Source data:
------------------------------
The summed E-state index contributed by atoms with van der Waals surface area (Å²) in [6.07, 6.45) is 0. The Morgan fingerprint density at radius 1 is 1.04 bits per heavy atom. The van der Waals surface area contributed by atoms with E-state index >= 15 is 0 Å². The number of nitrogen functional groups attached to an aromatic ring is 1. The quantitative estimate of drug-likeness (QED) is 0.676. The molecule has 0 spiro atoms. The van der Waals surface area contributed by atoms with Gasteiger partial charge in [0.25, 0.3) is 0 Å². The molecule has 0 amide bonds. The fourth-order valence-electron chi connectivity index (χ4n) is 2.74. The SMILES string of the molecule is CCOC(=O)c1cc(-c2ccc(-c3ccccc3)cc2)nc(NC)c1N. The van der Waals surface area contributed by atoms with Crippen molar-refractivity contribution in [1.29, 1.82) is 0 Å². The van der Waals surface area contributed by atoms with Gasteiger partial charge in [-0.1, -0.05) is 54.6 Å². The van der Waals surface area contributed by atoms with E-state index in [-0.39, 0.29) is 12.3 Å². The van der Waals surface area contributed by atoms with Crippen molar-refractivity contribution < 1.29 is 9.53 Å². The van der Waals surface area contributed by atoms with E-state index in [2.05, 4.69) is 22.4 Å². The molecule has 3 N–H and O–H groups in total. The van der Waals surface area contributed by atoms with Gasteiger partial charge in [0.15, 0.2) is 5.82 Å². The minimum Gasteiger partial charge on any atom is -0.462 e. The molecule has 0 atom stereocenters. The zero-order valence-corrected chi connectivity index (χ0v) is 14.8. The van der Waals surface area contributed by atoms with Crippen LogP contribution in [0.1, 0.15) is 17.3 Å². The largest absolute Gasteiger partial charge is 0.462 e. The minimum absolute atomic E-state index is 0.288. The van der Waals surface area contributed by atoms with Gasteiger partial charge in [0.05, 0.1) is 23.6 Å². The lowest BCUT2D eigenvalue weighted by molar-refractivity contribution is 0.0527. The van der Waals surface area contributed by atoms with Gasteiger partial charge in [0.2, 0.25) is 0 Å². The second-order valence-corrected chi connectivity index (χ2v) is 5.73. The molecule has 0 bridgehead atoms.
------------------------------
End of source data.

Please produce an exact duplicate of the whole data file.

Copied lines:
The summed E-state index contributed by atoms with van der Waals surface area (Å²) in [6.07, 6.45) is 0. The Morgan fingerprint density at radius 1 is 1.04 bits per heavy atom. The van der Waals surface area contributed by atoms with E-state index >= 15 is 0 Å². The number of nitrogen functional groups attached to an aromatic ring is 1. The quantitative estimate of drug-likeness (QED) is 0.676. The molecule has 0 spiro atoms. The van der Waals surface area contributed by atoms with Gasteiger partial charge in [0.25, 0.3) is 0 Å². The molecule has 0 amide bonds. The fourth-order valence-electron chi connectivity index (χ4n) is 2.74. The SMILES string of the molecule is CCOC(=O)c1cc(-c2ccc(-c3ccccc3)cc2)nc(NC)c1N. The van der Waals surface area contributed by atoms with Crippen molar-refractivity contribution in [1.29, 1.82) is 0 Å². The van der Waals surface area contributed by atoms with Gasteiger partial charge in [-0.1, -0.05) is 54.6 Å². The van der Waals surface area contributed by atoms with E-state index in [-0.39, 0.29) is 12.3 Å². The van der Waals surface area contributed by atoms with Crippen molar-refractivity contribution < 1.29 is 9.53 Å². The van der Waals surface area contributed by atoms with E-state index in [2.05, 4.69) is 22.4 Å². The molecule has 3 N–H and O–H groups in total. The van der Waals surface area contributed by atoms with Gasteiger partial charge in [0.15, 0.2) is 5.82 Å². The minimum Gasteiger partial charge on any atom is -0.462 e. The molecule has 0 atom stereocenters. The zero-order valence-corrected chi connectivity index (χ0v) is 14.8. The van der Waals surface area contributed by atoms with Crippen LogP contribution in [0.1, 0.15) is 17.3 Å². The largest absolute Gasteiger partial charge is 0.462 e. The minimum absolute atomic E-state index is 0.288. The van der Waals surface area contributed by atoms with Gasteiger partial charge in [0.05, 0.1) is 23.6 Å². The lowest BCUT2D eigenvalue weighted by molar-refractivity contribution is 0.0527. The van der Waals surface area contributed by atoms with Gasteiger partial charge in [0.2, 0.25) is 0 Å². The second-order valence-corrected chi connectivity index (χ2v) is 5.73. The molecule has 0 bridgehead atoms.